Horsfield tips

Post your pictures and any questions here of European tortoises e.g. Ibera Spur Thigh, Ibera Graeca, Marginated, Hermanns, Kleinmanni and we include the Horsfield tortoise. Also, do add pictures of Mediterranean tortoises you have seen in the wild.
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Vincent
Posts: 1
Joined: 25 May 2021, 19:03

Horsfield tips

Post by Vincent » 25 May 2021, 20:22

Hi all
I'm new to the forum and I'm a first time tortoise owner. I have just got a new member to my family a 9 month old horsfield, unsexed but for some reason I can't help saying him. We have not decided on a name yet as we have been trying to think of a unisex name but the way he ate today Munch is a front runner, (maybe) if it was up to my 9year old son it would be Torty or Godzilla lol. He seems to have settled in well roaming his tortoise table digging eating well and basking under the lamp before roaming some more. And when I say tortoise table I actually bought 1 shaped as a tortoise (sorry if this seems over the top) I just wanted to ask for some tips I have done so much research but there is alot of conflicting information.
I have bought multiple things recommended from the pet shop one being live moss but I'm unsure if I should use it Also do I need to spray his substrate as it's dried quite easy. I feel its not clear on how much to feed him I don't want to under or over feed , I know i'm a complete novice but I am fully committed to do the very best for my new tortoise and I'm so very happy that I made the decision to get him. So any tips or advice would be greatly appreciated. Thank you.

Kind Regards
Vinny

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lin
Posts: 848
Joined: 16 Mar 2017, 11:27

Re: Horsfield tips

Post by lin » 25 May 2021, 20:58

Hi Vinny, and welcome.
I will send you a caresheet for the Horsfield tortoise for you to read up on and fond more questions.
https://www.tortoise-protection-group.o ... 014New.pdf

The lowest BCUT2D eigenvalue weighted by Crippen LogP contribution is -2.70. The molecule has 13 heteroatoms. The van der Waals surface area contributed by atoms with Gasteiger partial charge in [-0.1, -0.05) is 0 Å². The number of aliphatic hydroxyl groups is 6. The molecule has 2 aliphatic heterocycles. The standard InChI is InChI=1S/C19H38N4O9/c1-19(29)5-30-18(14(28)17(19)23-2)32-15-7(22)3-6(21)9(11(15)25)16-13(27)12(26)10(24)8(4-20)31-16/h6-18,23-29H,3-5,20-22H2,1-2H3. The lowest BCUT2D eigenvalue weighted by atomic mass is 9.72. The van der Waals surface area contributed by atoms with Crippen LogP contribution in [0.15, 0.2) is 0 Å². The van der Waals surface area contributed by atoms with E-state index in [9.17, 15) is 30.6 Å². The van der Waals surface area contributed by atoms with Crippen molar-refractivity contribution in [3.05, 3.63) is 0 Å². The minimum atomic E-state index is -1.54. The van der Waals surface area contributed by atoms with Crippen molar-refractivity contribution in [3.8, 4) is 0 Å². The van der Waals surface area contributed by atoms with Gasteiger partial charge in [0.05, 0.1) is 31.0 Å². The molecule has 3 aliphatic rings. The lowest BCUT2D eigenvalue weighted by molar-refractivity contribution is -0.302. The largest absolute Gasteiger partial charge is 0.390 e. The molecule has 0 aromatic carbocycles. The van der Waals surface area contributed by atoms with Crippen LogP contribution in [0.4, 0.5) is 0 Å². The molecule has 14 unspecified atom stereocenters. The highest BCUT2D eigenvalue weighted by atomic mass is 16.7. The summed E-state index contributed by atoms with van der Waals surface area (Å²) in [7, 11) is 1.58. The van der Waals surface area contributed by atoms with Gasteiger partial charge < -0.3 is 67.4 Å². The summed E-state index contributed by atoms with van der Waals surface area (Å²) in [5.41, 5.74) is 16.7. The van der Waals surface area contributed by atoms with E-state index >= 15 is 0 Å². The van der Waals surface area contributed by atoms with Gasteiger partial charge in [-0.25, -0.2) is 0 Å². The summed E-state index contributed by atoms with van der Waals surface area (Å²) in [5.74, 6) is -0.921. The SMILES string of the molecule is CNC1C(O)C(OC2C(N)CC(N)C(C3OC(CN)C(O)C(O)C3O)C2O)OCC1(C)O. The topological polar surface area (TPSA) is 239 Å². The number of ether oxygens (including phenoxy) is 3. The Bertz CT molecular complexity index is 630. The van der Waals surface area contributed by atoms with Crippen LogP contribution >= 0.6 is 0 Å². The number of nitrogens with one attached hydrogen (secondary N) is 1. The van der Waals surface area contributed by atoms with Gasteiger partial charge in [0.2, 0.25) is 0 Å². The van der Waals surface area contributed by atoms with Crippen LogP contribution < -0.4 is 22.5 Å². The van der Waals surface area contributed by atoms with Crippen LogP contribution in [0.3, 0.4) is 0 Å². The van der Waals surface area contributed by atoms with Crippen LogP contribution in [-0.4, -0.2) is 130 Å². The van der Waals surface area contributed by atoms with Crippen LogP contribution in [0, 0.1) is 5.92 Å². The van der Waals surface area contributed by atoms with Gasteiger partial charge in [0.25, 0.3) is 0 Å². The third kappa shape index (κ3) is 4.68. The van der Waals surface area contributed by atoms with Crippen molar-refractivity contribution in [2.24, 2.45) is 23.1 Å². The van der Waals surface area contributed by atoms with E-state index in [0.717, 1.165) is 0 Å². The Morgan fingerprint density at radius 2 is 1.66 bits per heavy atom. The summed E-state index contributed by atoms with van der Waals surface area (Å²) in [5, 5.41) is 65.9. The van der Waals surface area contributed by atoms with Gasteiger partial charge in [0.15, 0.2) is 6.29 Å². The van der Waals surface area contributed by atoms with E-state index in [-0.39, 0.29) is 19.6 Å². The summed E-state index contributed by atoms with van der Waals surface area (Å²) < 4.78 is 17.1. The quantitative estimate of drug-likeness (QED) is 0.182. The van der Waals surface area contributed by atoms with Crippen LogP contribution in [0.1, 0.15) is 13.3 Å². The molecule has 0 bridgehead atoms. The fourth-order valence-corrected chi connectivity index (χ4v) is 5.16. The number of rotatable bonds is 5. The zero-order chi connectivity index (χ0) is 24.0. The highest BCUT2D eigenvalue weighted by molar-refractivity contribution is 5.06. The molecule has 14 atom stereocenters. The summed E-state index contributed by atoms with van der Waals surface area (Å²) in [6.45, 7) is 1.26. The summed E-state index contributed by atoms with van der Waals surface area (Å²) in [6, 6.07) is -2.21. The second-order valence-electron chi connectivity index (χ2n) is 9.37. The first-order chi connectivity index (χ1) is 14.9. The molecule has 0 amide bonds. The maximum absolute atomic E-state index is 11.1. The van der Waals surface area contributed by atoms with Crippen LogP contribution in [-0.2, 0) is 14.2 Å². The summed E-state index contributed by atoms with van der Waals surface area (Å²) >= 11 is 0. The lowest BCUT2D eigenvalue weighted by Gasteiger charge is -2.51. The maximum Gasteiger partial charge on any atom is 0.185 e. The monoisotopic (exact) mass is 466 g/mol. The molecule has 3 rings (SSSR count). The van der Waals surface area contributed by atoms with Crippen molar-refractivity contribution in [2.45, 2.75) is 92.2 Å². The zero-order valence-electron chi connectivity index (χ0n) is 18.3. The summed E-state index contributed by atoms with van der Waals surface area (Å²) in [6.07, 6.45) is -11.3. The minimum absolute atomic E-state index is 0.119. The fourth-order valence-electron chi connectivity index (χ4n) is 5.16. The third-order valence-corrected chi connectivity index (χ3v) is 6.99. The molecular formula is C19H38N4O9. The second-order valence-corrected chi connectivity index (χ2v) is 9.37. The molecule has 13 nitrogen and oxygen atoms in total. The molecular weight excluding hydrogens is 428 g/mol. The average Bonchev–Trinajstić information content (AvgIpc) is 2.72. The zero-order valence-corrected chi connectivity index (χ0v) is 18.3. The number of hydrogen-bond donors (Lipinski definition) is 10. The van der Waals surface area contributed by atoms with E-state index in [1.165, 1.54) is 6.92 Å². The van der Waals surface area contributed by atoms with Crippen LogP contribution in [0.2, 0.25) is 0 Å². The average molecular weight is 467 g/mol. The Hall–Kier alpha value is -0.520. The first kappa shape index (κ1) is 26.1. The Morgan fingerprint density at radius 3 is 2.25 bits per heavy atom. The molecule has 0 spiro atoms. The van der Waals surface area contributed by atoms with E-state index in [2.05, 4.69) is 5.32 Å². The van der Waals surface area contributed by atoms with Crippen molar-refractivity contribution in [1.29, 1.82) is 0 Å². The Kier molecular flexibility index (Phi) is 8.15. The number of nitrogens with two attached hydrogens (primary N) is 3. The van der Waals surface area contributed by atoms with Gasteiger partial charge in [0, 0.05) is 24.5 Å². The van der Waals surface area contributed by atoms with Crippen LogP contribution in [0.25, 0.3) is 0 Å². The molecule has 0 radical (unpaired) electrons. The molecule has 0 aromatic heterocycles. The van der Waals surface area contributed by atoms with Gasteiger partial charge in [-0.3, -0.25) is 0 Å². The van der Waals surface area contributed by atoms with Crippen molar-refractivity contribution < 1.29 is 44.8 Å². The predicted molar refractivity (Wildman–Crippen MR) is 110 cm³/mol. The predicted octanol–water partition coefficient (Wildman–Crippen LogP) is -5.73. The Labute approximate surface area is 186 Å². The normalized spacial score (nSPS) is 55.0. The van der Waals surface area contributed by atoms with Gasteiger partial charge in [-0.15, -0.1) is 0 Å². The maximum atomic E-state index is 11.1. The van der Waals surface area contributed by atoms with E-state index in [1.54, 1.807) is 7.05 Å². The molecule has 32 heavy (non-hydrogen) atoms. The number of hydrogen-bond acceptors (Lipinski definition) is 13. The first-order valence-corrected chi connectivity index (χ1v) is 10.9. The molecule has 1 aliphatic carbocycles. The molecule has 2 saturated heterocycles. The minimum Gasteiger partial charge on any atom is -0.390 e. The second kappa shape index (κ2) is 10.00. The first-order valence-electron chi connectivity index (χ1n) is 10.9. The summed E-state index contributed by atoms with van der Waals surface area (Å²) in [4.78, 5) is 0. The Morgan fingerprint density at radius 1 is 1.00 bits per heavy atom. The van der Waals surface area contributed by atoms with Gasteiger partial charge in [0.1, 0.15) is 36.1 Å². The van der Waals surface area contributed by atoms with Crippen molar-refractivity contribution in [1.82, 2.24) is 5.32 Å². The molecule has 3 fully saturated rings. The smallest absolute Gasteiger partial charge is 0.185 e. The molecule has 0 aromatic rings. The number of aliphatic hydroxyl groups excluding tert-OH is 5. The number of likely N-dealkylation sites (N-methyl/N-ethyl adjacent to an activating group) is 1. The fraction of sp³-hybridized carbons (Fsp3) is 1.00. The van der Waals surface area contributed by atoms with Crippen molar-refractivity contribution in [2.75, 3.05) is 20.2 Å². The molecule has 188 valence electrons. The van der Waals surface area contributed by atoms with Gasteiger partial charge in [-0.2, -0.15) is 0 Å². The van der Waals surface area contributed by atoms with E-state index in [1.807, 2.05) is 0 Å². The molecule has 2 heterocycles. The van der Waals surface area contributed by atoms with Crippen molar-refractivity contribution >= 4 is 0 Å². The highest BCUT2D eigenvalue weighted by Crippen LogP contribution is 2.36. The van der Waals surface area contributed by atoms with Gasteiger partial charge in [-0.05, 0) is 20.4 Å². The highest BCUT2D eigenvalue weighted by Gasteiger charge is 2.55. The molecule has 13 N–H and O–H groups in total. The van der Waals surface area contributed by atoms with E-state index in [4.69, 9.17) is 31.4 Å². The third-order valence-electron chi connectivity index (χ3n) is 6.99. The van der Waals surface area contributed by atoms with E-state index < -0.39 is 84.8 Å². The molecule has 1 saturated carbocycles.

Nina will be along shortly to answer your questions in detail.
I like both Godzilla and Munch so keep us posted on the chosen name.
Regards

Lin

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Nina
Posts: 1526
Joined: 16 Mar 2017, 11:22

Re: Horsfield tips

Post by Nina » 26 May 2021, 18:52

Hi Vinny, and congratulations on your new Horsfield! They are a great species with lots of personality, as I'm sure you're finding out.

Your question about how much to feed is a good one, and especially important for Horsfields, as they are a particularly greedy species and are prone to grow too quickly, developing lumpy shells (called pyramiding), which can lead to metabolic bone disease.

It sometimes helps to know the reason why they are greedy, and your son might be interested too. In the wild Horsfied tortoises (they are named after Dr Thomas Horsfield, a 19th century naturalist and explorer who discovered them), live in areas that have long hot summers and long cold winters -- countries like Russian Steppes, Afghanistan, Uzbekistan, Pakistan, India, Iran and some parts of China. They hibernate for a very long time during the winter and aestivate (which is a bit like hibernating, only in the heat) during much of summer. It's estimated that they are only awake for about three months of the year. So they are sort of programmed to 'eat for England' if you know what I mean. In captivity, of course, they are awake for most of the year, but their appetites are programmed nd they can easily overeat. For that reason we need to monitor their weight gain and make sure they don't grow too quickly.